Set among hills and valleys dotted with Nuragic Age remains, Torralba is a town in the Meilogu area of the old spent volcanic Logudoro region and boasts some thousand inhabitants. The first official mention of it was a citation of the villa in 1064-65. Known as Toralba or Turralba (from turris alba), it grew on a plain near a church called Santa Maria, of which nothing remains. Not far from that, in 1615, they built the Gothic-Renaissance church of San Pietro Apostolo, home to a wooden altar with statues of three saints, a baptismal font and a XVIII altar piece graced with paintings from the XVI century. The town’s streets are paved and embellished with stone benches and fountains. The bonfires of Sant’Antonio Abate are lit mid-January while the town’s main festival takes place with a characteristic procession on horseback on the Monday after Pentecost in the XVII century church of the Spirito Santo, three kilometres out of town. If you are there during these festivities you’ll get to taste the special breads (fresa and untinadu) and sweets (mantogadas, casalina and sa gozzula de s’ou). Don’t miss the church of Nostra Signora di Cabbu Abbas out in the countryside. It was constructed in Romanesque-Pisan style of limestone blocks outside and trachyte on the inside. In the timpani on the façade you’ll see an anthropomorphic sculpture that seems to depict a paleo-Christian deity. The sanctuary of San Lorenzo in Rebeccu is of the same period, while the necropolis of Sant’Andrea Piu, where you’ll see byzantine frescoes that once decorated a paleo-Christian church, is from the Middle Ages.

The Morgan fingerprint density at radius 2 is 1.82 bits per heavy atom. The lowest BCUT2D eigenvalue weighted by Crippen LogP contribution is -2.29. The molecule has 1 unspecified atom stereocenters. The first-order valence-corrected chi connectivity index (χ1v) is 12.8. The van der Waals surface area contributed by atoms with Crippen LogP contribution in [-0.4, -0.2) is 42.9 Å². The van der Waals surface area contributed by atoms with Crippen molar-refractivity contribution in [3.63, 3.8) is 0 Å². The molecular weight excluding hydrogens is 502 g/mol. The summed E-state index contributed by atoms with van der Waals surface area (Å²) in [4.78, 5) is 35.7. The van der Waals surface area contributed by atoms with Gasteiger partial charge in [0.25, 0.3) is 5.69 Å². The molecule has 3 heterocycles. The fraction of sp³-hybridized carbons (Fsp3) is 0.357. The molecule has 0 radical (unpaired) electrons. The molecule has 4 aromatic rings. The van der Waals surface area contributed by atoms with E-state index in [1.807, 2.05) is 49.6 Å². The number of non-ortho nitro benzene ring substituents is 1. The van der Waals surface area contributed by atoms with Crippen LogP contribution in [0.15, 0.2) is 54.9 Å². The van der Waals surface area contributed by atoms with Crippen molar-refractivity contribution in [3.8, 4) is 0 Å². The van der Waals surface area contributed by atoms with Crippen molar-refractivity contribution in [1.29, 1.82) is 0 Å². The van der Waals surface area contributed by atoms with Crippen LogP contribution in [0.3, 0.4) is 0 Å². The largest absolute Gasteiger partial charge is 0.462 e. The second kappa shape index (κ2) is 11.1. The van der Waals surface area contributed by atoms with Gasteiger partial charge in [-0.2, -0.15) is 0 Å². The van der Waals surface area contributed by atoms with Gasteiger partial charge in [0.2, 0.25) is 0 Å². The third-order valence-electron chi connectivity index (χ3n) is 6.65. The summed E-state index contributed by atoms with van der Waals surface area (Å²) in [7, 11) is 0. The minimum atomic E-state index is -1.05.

The many streams and brooks made the valley appealing for man to settle since Neolithic times, as proven by the domus de Janas of su Siddadu, santu Jorzi and Nughedu. The population grew in the Bronze Age and the concentration of the Nuragic remains has led it to be called the Valley of the Nuraghe. There are some thirty nuraghe, and ten Giant tombs in 37 km2 The most important of these is the Santu Antine, the largest complex after su Nuraxi in Barumini, built between the Middle Bronze Age and the Iron Age (XVI-IX century BC). An architectural gem made of massive blocks of shaped basalt, 17 metres high, a fortress-cum-castle that dominates the entire valley. The monument features a three-storey main tower (15m diameter) around which there is a triangular bastion with three towers. The remains of a 14-hut village that was lived in during Roman times can still be seen today. The most outstanding of these is the meeting hut, and another large hut in front of which bronze items were discovered, now on display at the Museum of the Nuraghe Valley in Torralba, which exhibits relics and artefacts found during digs in and around the valley, including an ethnographic section with crafts. Santu Antine is represented by a model and objects like founder’s tongs, part of a model of a nuraghe and a little bronze dog found there. Another section of the museum features items from Roman times and the Middle Ages: in the garden are mileposts from the III-IV century BC that reconstruct the layout of the territory.